At Home with Marni Jameson: Clearing out parent's home stressful

It’s like having open heart surgery without anesthesia.
Published: March 1, 2014

Then he nailed the heart of the problem: “While we wanted to hold on, we knew we had to get rid of 95 percent of the stuff,” he said. “None of us has a huge house. We all have our own objects that have sentimental value.”

They didn’t need to explain to me. I wanted to cling like a barnacle to every remnant of the lives that were slipping from me, but I also did not want to add to my load.

Whenever the siblings lost focus or their spirits lagged, Brenton reminded his sisters of the goal: To empty the house so they could sell it. The house was costing them $1,800 a month to carry. It would serve them all to clear it and sell it.

“I looked for things that I remembered the story from, or remembered my parents really valuing,” Brenton said, “but also that I had room for and would use.” One item is a monogrammed keybox his father’s carried in his pocket so the keys wouldn’t poke holes in his pockets. It’s small, personal and useful.

When two antique clocks became a little contentious, because Brenton wanted both and so did his sisters, this realization helped. “I really didn’t want both clocks,” Brenton said. “What I really wanted was to keep them in the family. It wasn’t important that they were in my house.”

Although I chose to sell most of my parents’ belongings through an estate sale, that’s not for everyone. “I knew from the start we wouldn’t be able to do that,” Brenton said. After they sorted the personal items, they brought in professionals. MaxSold, a company their Realtor recommended, has 50 years of auction experience, which the company combines with the wonders of social media to liquidate households swiftly.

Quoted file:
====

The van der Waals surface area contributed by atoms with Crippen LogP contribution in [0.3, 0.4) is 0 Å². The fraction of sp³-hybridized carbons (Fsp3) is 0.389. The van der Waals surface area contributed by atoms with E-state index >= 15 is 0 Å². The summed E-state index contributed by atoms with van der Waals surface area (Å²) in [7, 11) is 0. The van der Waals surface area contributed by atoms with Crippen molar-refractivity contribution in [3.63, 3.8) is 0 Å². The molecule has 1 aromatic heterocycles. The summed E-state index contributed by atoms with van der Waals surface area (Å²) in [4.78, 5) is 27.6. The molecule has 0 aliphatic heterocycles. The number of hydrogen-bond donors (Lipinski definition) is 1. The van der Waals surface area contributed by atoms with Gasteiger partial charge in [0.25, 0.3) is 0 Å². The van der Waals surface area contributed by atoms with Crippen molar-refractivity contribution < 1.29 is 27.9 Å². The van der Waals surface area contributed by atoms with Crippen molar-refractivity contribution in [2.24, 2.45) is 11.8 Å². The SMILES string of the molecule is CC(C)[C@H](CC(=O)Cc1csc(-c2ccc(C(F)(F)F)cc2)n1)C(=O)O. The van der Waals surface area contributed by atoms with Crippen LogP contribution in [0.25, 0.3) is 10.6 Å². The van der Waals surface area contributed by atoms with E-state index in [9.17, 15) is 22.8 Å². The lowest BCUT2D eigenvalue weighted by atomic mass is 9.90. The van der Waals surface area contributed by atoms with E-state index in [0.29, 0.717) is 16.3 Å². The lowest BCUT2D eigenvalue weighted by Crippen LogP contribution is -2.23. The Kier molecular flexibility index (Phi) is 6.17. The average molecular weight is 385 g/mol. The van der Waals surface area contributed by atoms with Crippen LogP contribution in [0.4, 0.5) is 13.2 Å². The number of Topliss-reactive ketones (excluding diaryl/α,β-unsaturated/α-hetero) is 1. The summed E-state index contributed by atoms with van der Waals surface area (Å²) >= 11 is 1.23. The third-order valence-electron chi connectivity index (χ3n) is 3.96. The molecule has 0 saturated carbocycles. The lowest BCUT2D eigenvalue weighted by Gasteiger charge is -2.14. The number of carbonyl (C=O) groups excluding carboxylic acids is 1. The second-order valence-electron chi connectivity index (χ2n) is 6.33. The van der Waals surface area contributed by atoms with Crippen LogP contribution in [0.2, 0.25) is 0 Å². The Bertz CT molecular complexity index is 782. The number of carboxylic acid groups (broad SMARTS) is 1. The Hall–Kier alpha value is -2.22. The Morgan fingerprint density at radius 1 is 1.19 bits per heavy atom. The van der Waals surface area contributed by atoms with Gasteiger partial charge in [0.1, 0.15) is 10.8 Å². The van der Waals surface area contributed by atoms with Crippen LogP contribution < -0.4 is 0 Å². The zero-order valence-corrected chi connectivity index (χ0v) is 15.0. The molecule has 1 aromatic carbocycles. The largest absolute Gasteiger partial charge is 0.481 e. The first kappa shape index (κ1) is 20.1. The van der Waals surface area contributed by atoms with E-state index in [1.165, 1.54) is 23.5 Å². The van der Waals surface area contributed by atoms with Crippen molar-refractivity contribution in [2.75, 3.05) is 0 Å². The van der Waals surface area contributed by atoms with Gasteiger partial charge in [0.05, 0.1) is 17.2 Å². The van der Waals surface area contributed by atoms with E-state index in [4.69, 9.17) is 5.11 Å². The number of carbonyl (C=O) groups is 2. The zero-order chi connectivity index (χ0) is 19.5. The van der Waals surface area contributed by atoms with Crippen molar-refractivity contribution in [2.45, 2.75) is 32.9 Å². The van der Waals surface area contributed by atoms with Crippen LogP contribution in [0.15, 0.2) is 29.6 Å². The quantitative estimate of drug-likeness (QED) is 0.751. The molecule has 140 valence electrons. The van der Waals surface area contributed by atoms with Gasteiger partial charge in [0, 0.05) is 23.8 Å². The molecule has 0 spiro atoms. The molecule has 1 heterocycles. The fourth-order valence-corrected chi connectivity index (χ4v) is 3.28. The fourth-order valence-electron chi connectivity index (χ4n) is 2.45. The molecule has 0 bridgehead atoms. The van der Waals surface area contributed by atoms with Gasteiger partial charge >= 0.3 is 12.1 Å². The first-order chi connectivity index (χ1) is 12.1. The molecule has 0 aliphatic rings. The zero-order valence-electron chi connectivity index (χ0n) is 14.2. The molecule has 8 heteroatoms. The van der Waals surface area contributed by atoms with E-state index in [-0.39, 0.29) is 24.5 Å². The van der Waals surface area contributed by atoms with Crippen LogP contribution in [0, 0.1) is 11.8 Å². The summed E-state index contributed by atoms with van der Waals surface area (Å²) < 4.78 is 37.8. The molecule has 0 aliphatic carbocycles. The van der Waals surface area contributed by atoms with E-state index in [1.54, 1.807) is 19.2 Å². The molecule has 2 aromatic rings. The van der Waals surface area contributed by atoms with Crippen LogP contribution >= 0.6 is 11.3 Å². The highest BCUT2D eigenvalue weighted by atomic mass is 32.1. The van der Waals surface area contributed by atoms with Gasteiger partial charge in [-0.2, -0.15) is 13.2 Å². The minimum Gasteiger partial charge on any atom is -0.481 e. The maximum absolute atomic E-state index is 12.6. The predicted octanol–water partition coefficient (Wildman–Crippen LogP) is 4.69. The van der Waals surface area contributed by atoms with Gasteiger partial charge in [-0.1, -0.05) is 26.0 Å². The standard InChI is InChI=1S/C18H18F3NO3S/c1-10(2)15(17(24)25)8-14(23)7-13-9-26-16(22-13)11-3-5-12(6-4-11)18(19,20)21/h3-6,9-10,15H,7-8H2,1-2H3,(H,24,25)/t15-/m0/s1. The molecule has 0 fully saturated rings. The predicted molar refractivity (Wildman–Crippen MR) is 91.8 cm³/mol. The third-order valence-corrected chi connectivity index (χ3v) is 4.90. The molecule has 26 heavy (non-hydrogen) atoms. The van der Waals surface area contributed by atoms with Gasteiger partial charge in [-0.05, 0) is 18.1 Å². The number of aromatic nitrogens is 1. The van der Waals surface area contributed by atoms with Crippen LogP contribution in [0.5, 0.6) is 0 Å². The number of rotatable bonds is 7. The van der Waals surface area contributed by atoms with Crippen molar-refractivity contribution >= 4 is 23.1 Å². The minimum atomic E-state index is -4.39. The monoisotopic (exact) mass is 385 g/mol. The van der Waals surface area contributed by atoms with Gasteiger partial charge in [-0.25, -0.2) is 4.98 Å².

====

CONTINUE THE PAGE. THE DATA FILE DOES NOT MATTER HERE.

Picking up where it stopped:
“Like many people, we thought there was more money in stuff than there really was,” Brenton said. “We weren’t out to get the highest price, but MaxSold helped us see that the pricing was appropriate for the goal.”

In two weeks, MaxSold, which gets 30 percent of the sale, grouped, photographed, cataloged and auctioned off everything. “It was a dramatic clean sweep,” Brenton said. For people in our situation, who were paying the costs of holding onto the house, this was absolutely worth the money.”

When Isenberg catches herself thinking of items that got auctioned off that she wishes she had, she banishes the regret. “You can get caught in that spiral thought.” But instead, she summons the voice of her mother. “She would tell me, ‘You have to let that go honey. It’s gone. You have what’s important: your memories, your children, your life. You have to live your life.’”

Syndicated columnist and speaker Marni Jameson is the author of “House of Havoc” and “The House Always Wins” (Da Capo Press). Contact her through